The Plymouth Brethren welcomed the outcome in a statement that read: "This decision is a great relief to us and we are hugely encouraged and comforted, that after a thorough explanation of our Christian beliefs and practices, which are
based on the infallible and eternal Word of God as set out in Holy Scripture, the Charity Commission has agreed that the doctrines and practices of our Church advance religion for the public benefit."

The decision to grant charitable status could still be appealed and the Charity Commission will be reviewing the status in a year's time.

Baroness Berridge added: "I recognise that those harmed by their experience of the EB may be disappointed by today's decision and may have relevant standing to appeal the decision."

Explaining its decision to grant charitable status, the Charity Commission said the trust had "demonstrated a willingness to make amends and to do what it could as a Christian organisation to ensure, as far as it was consistent with its religious beliefs, it would act with Christian compassion in the future".

Changes include ensuring worship services are open to all members of the public and making it public what the accepted dress code is to those who wish to attend.

In a section of the new governing documents entitled "Compassion", the trust sets out how that pastoral care should be provided "including but not limited to where fault occurs".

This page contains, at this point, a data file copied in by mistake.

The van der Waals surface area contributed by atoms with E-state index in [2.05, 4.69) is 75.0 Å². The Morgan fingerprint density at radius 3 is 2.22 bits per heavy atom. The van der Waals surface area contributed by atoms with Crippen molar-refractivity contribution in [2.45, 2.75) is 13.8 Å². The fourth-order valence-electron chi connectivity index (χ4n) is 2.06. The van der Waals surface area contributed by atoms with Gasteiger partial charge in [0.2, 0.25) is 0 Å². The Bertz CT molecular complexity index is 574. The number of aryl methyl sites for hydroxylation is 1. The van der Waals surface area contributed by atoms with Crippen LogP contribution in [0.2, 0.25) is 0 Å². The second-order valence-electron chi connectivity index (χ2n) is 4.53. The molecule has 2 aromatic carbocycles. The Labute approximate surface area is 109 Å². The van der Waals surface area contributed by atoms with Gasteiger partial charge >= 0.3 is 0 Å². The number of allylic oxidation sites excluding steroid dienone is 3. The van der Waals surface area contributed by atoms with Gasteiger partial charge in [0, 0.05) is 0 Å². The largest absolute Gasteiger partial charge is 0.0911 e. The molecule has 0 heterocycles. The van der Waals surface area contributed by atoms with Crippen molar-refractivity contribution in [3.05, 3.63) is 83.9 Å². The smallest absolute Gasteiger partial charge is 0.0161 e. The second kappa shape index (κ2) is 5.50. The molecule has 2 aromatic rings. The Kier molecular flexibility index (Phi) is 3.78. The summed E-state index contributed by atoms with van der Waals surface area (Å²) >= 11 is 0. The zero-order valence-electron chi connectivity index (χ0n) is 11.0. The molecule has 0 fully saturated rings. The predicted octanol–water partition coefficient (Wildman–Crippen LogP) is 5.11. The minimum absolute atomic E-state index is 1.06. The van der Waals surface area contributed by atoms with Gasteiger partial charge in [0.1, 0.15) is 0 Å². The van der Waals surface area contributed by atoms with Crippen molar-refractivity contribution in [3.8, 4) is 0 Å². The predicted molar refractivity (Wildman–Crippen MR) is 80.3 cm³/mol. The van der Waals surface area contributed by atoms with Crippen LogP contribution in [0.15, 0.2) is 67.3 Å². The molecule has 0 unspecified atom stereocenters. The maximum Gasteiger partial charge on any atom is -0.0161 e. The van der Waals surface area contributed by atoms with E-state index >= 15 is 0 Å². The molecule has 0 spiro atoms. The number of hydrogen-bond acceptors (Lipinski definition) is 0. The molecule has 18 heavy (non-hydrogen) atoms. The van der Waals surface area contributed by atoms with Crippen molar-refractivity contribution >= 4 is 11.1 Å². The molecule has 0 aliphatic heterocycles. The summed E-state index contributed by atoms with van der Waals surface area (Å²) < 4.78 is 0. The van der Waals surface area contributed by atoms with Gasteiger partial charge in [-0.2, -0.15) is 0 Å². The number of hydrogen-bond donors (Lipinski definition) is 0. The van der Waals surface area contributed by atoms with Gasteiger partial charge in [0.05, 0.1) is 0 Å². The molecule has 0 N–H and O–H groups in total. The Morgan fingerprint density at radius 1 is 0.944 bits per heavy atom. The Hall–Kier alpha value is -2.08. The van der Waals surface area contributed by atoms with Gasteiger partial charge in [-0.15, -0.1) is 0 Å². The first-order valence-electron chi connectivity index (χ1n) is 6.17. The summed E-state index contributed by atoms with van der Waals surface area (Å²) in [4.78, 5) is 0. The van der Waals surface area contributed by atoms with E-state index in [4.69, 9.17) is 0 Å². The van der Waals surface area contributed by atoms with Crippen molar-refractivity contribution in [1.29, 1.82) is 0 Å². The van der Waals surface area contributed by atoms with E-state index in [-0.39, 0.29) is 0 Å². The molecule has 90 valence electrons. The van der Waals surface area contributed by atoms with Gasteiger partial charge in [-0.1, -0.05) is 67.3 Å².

"No action should be taken in any way to treat vindictively, maliciously or unfairly persons whether within or outside the community, including those who were within the community and who are leaving or have left the community," it says.

"Every care should be taken to provide for and support the welfare and education of children and young persons within the community.

"Where persons seek to leave the community, reasonable assistance should be afforded to them in terms of support and/or financial assistance relating to employment or other matters, where they have been dependent on the community for that support."

The new governing document also states that "reasonable steps" should be taken to allow the continuation of family relationships when a family member leaves community, including providing access to family members, especially children.

The Plymouth Brethren Christian Church welcomed the Charity Commission's decision in a statement, despite noting that it did not agree with all aspects of its opinion.

Spokesperson for the Plymouth Brethren, Gerry Devenish, refused to be drawn on the specifics of what they disagreed with but told Christian Today that their core values "as a mainstream Christian church remain unchanged".

He said the Charity Commission's opinion document "speaks for itself" and was positive about the new governing document making the Church "more accountable". 

William Shawcross, chair of the Charity Commission, was quoted on ThirdSector.co.uk as saying: "I am pleased that the PDT has agreed to adopt a new governing document and am confident that the organisation now qualifies for charitable status.

"This was a complex and sensitive case, which involved strong views and feelings on both sides of the argument. I am grateful to all those who shared information with us, and for their patience in awaiting today's decision.

"I hope that the organisation's new explicit focus on compassion and forgiveness will help allay the concerns of people who remain uncomfortable with some of the practices of the Plymouth Brethren Christian Church."